Compelling and truthful

2011-06-15 00:00

BACK in 1999 when I first interviewed Richard Mason, I met a golden boy, a publishing phenomenon, who at 21 had received a huge advance for The Drowning People , written in his gap year between Eton and Oxford.

But even then his success had a dark side: the knives were out for someone who seemed to have it all, so easily. In 2008, when Mason did a publicity tour for The Lighted Rooms , I met a man struggling to overcome the demons let out of the darkness by his celebrity status.

He had suffered panic attacks, bipolar disorder and reviews so viciously jealous that he had been on the verge of giving up writing, all he had ever wanted to do.

So, setting off to meet Mason at a launch for History of a Pleasure Seeker , his fifth novel (see review below), I was not sure who I would find. The book is a hit, having gone to number two on Foyle’s list in the United Kingdom within 10 days of publication. Mason’s charm, boyish good looks and air of easy success are all still there: he quickly has the launch audience eating out of his hand.

But I wonder if he is more at ease with himself now as he describes to me the frenetic pace at which he lives his life, the struggle to balance writing, his work for the Kay Mason Foundation (see box), and material success. “It’s a daily challenge to manage that,” he says. “However, I’m calmer in myself as a storyteller, and I’ve been able to keep it all together for 12 years.” But he admits that success means people see him as invulnerable, and he is not. The jealousy he attracts, particularly in the hothouse atmosphere of Britain’s literary world, can hurt. Maybe it is the need not to have too much time to brood that makes slowing down and taking time out not an option.

The last three words on the last page of History are: “To Be Continued”. So, is this going to be a series, a kind of rake’s progress in the mould of George MacDonald Fraser’s Flashman?

“I’m making a galaxy of novels, not a series. They can be read in any order, I hope as a compelling and truthful story about the interconnectedness of things. The Lighted Rooms was the first, and now this one.” The two are dissimilar in tone and style, but there are links, and as he writes more, they will become clearer.

Mason doesn’t care for the Flashman comparison. He sees his character Piet Barol as a moral person, unlike Flashman.

Driven to get to the top maybe, but not malicious. “He cares about people,” says Mason, who also cites this as a reason why he is a writer. But, like his author’s, Piet’s charm and success attract resentment. However, readers can rest assured: there will be more about Piet in the next book.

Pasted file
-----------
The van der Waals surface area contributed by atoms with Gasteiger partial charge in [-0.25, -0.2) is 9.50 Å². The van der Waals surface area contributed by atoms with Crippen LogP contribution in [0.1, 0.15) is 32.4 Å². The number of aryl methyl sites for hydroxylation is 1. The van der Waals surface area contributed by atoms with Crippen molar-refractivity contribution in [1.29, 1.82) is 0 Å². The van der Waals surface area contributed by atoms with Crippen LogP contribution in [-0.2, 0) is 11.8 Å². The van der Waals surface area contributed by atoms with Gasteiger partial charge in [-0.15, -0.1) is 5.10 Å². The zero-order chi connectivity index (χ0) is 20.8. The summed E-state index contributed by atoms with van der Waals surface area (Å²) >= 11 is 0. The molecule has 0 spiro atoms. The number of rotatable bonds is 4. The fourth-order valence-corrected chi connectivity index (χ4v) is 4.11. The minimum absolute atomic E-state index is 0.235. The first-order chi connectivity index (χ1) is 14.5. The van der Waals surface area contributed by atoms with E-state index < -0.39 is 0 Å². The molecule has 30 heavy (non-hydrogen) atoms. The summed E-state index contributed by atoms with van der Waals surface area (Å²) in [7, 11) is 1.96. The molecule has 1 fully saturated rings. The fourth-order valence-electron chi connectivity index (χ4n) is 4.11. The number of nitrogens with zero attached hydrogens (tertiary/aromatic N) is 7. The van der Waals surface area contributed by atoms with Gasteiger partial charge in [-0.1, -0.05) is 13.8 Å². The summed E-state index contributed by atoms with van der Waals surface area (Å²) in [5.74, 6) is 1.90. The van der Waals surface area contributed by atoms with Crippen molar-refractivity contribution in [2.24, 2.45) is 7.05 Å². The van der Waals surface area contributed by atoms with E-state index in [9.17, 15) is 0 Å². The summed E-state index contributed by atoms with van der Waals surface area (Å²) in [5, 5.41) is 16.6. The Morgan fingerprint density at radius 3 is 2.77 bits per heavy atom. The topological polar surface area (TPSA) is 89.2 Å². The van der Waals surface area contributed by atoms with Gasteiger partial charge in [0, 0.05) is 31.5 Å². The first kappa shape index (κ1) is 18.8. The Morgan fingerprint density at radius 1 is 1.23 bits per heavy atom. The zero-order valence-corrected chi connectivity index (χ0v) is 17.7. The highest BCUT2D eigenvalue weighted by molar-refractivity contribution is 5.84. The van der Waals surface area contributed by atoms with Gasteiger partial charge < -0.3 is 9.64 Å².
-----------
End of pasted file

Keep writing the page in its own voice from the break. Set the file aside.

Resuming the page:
The novel is set in the Edwardian period which Mason sees as having parallels with the present. “We are in a similarly gilded age, affluent people can travel, eat and buy what they like, communicate endlessly — and all the time ignore the dark storm clouds on the horizon. It’s a book that savours the luxury that reached a climax in the early 20th century, and hasn’t been reached again. I wanted that atmosphere in the context of this galaxy of books. It will have a more profound impact the more of them you read.”

Besides the luxury, History of a Pleasure Seeker contains a lot of sex, a notorious minefield for writers, so much so that the British Press has a Bad Sex Award every year for novels. But Mason handles it with a deft touch. “I thought hard about how to do it. What stops it from being pornographic is that it’s in the characters’ heads. And no euphemisms — if the narrator is embarrassed, so will the reader be. I write it truthfully. I spoke to a lot of middle-aged women on the subject, which was intriguing.” It must have been, but no doubt the Mason charm saw him through.


The Kay Mason Foundation (KMF)


Founded by Richard Mason in memory of his sister who took her own life at the age of 24, KMF aims to provide a good education to previously disadvantaged children in the Western Cape. Since it began in 1999 with four children, 100 students have now gone the whole way through, with a 98% matric pass rate. This year, the foundation is educating 48.

Mason, who was born in this country and was ten years old when he left with his parents (they returned to live here in 1994), still only has a South African passport, although he is currently living in New York. He meets up with the children and their parents several times a year for workshops and raises sponsorship for the KMF, which has now expanded to set up Lulutho in the Eastern Cape, a community project to give people, both youth and adults, skills. The aim there is sustainable development.

To quote Mason: “You have a choice in life — leave behind the people who don’t have a good education and the chances I have had, or you do something about it. I can’t fix the poverty in this country, but maybe one day the KMF will have educated a minister of housing who can.”

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